After a long wait since my first installation of this series on the real cost of car ownership, I am here to add this to the mix.  I guess you could see it as supplemental to that post, since fuel economy and car ownership are inextricably linked.

Now, you may be wondering why I think that you give any hoots about what my gas mileage is when you’re vehicle is not the same?  Well, although I will get funky with a little bit of basic arithmetic and algebra, like most of my posts the point is the message – the mindset – rather than the details.  For me, gathering some data on something – some real, hard, data that I myself went and got on my own –  that has a monumental impact on my ability to incorporate real change into my life around that thing around which I am gathering data.

Continue reading “What Shit Really Costs: Gas and The Power of Data”

Freedom Notes: Zen and the Art of Creative Curries



Zen is a fascinating notion.  Often seen as some sort of illusive state, rather than what it really is, a practice.  Much like happiness and bitterness, Zen is a choice.  A choice to live your life and to view events in a certain way that will maximize the amount of inner peace you experience.  There is no magic involved.  Theteachings of the stoics are much the same: make the choice to make a practice of viewing life and all that happens with a certain lens and, eventually, that shall be the lens through which you happen to find yourself experiencing life.  It is to your benefit to choose a positive lens, and to train yourself to scrupulously distinguish between that within your control and that outside of your control.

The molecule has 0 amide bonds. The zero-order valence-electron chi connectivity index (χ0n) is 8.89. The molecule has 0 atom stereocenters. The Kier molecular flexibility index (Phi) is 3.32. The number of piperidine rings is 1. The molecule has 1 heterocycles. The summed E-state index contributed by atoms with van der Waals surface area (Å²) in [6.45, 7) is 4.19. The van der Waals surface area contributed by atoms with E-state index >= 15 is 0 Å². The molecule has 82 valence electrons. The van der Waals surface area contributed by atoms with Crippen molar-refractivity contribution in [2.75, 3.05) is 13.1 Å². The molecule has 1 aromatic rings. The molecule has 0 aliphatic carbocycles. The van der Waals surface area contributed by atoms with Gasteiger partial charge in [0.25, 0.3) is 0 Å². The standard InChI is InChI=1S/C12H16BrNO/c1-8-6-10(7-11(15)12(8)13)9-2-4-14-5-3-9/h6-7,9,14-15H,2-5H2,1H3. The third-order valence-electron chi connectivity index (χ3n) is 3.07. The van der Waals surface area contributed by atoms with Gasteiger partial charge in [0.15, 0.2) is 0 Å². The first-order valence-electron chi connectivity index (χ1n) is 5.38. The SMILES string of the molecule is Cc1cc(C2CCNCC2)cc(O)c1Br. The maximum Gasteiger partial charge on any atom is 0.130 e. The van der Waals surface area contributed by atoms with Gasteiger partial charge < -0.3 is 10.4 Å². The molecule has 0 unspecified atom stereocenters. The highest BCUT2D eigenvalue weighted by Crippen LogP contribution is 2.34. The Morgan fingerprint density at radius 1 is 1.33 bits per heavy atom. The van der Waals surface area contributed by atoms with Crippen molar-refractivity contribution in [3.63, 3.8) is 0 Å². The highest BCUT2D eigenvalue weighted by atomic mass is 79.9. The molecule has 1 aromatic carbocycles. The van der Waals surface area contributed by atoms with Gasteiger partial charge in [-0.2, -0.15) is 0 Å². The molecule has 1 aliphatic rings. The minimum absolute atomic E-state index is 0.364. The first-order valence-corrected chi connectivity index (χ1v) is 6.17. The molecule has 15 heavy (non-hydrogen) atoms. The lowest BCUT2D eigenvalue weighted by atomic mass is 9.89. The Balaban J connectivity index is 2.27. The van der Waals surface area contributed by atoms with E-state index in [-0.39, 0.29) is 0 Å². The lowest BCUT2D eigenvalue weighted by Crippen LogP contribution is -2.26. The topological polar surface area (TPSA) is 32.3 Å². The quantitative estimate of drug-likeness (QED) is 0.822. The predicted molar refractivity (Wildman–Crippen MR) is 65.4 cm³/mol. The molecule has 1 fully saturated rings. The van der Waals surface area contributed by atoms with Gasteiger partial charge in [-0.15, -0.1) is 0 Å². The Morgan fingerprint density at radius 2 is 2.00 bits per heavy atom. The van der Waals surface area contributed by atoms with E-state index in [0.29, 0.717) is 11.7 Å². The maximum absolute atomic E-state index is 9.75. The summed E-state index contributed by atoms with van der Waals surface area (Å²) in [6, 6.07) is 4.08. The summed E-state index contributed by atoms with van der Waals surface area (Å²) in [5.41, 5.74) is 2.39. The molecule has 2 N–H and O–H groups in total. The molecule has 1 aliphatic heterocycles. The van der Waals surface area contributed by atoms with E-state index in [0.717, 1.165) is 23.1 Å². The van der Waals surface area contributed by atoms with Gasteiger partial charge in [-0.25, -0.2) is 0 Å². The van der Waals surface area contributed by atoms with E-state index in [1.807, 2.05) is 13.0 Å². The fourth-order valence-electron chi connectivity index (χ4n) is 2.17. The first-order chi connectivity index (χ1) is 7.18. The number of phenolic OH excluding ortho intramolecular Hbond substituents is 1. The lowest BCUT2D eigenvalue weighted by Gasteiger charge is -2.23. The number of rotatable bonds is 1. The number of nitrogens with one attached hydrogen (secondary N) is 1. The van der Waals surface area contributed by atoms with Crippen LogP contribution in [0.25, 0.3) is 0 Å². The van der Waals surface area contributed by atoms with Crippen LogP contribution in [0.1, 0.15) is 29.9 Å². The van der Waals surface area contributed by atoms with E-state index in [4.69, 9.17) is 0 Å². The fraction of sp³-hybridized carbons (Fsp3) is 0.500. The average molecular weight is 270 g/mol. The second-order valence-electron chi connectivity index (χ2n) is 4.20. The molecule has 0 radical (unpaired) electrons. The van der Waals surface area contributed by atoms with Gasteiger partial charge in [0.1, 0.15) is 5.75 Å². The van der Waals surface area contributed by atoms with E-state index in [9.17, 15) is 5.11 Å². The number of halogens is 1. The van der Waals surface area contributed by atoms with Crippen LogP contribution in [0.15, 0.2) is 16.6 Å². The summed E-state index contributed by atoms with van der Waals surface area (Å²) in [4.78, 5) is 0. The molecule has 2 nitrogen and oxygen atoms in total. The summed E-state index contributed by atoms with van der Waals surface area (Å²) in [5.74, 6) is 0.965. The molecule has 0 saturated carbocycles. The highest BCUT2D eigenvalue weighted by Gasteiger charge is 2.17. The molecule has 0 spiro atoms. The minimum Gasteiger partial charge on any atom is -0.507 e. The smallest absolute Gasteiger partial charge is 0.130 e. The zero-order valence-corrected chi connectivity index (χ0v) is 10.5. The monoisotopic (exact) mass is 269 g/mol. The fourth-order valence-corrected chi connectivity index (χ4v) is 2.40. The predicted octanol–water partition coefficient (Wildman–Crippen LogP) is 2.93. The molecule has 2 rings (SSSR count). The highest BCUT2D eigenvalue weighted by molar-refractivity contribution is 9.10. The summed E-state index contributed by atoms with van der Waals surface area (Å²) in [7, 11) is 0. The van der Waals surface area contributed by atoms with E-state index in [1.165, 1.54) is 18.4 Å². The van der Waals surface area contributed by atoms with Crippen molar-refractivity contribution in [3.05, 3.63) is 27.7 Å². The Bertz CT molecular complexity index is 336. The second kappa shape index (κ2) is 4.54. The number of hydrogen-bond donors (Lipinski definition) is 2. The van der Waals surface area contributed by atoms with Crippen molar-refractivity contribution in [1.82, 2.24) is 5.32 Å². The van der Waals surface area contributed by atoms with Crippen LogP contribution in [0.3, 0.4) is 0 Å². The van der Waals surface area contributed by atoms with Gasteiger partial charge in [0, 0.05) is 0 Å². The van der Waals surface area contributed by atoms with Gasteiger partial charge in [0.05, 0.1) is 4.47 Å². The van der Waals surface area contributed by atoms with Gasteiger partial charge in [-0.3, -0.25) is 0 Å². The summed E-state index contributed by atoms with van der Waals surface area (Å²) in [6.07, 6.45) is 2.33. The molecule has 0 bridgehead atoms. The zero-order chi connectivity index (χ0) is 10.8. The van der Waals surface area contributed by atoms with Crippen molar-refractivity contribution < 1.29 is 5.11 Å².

As I have noted in the past, one of the main motivations behind this blog is to continue to remind myself of my goals and the things I’ve learned that I believe will help me.  And now seems like a timely occasion to remind myself of some of the simple and foundational pieces of a life well lived.  A life of Zen.

It really comes down to the small and simple things that we do consistently.

Continue reading “Freedom Notes: Zen and the Art of Creative Curries”

The Resolution: May 2018

Well, folks. The tracking continues. May has passed us by and I continue to chase my elusive goal of spending just $1,250 CAD per month for an entire year. As we come up on the half-way mark of the year, I still haven’t managed to meet my goal once. And, despite hopes coming into the month that May would be different, I fell short once again, although not from far.

Continue reading “The Resolution: May 2018”

What Will You Do? A Reframing of the Question

Don’t just do something, stand there! -White Rabbit

The world is a dichotomous place.  For every action there is a reaction.  For every instruction there is an alternative approach.  And so it becomes difficult to tease apart what is real and what is finely-crafted rhetoric.  Perhaps rhetoric is all this piece is.  But if it comes from a place of truth does that not make it real?  And if it comes from a place that is meant to disguise one’s true intentions is it not then rhetoric? It may not even matter, as it is only that we can’t expect what works for one to work for all.

Continue reading “What Will You Do? A Reframing of the Question”